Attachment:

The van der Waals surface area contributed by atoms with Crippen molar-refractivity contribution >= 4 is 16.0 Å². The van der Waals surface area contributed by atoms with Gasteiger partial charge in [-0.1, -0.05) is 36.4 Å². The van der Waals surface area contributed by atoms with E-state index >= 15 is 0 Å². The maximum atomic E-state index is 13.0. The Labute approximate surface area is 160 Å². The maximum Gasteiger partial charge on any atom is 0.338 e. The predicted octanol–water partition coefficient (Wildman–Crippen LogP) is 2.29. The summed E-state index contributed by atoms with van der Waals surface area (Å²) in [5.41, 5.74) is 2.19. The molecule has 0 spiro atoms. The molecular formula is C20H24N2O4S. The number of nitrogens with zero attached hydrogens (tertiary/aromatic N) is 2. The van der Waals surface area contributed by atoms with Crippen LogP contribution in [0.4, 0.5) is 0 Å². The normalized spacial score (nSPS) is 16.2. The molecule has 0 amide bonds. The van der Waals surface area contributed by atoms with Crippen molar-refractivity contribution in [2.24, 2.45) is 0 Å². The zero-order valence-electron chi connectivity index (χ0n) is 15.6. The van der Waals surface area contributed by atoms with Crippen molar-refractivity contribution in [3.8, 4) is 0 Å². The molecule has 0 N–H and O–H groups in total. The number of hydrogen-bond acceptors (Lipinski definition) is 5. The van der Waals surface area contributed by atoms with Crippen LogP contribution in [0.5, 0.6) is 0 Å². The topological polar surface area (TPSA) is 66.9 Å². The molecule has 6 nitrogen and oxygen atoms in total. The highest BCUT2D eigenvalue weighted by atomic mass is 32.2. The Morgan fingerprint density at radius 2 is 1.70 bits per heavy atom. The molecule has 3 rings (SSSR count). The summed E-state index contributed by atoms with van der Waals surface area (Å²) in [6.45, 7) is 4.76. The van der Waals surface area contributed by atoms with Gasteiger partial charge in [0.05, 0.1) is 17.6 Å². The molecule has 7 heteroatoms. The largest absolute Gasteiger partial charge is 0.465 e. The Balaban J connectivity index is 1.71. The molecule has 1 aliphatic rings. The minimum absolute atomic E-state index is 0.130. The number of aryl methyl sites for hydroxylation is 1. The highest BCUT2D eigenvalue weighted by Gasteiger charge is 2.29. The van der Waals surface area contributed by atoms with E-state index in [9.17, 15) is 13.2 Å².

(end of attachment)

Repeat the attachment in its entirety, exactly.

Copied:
The van der Waals surface area contributed by atoms with Crippen molar-refractivity contribution >= 4 is 16.0 Å². The van der Waals surface area contributed by atoms with Gasteiger partial charge in [-0.1, -0.05) is 36.4 Å². The van der Waals surface area contributed by atoms with E-state index >= 15 is 0 Å². The maximum atomic E-state index is 13.0. The Labute approximate surface area is 160 Å². The maximum Gasteiger partial charge on any atom is 0.338 e. The predicted octanol–water partition coefficient (Wildman–Crippen LogP) is 2.29. The summed E-state index contributed by atoms with van der Waals surface area (Å²) in [5.41, 5.74) is 2.19. The molecule has 0 spiro atoms. The molecular formula is C20H24N2O4S. The number of nitrogens with zero attached hydrogens (tertiary/aromatic N) is 2. The van der Waals surface area contributed by atoms with Crippen LogP contribution in [0.4, 0.5) is 0 Å². The normalized spacial score (nSPS) is 16.2. The molecule has 0 amide bonds. The van der Waals surface area contributed by atoms with Crippen molar-refractivity contribution in [2.24, 2.45) is 0 Å². The zero-order valence-electron chi connectivity index (χ0n) is 15.6. The van der Waals surface area contributed by atoms with Crippen molar-refractivity contribution in [3.8, 4) is 0 Å². The molecule has 0 N–H and O–H groups in total. The number of hydrogen-bond acceptors (Lipinski definition) is 5. The van der Waals surface area contributed by atoms with Crippen LogP contribution in [0.5, 0.6) is 0 Å². The topological polar surface area (TPSA) is 66.9 Å². The molecule has 6 nitrogen and oxygen atoms in total. The highest BCUT2D eigenvalue weighted by atomic mass is 32.2. The Morgan fingerprint density at radius 2 is 1.70 bits per heavy atom. The molecule has 3 rings (SSSR count). The summed E-state index contributed by atoms with van der Waals surface area (Å²) in [6.45, 7) is 4.76. The van der Waals surface area contributed by atoms with Gasteiger partial charge in [0.05, 0.1) is 17.6 Å². The molecule has 7 heteroatoms. The largest absolute Gasteiger partial charge is 0.465 e. The Balaban J connectivity index is 1.71. The molecule has 1 aliphatic rings. The minimum absolute atomic E-state index is 0.130. The number of aryl methyl sites for hydroxylation is 1. The highest BCUT2D eigenvalue weighted by Gasteiger charge is 2.29. The van der Waals surface area contributed by atoms with E-state index in [9.17, 15) is 13.2 Å².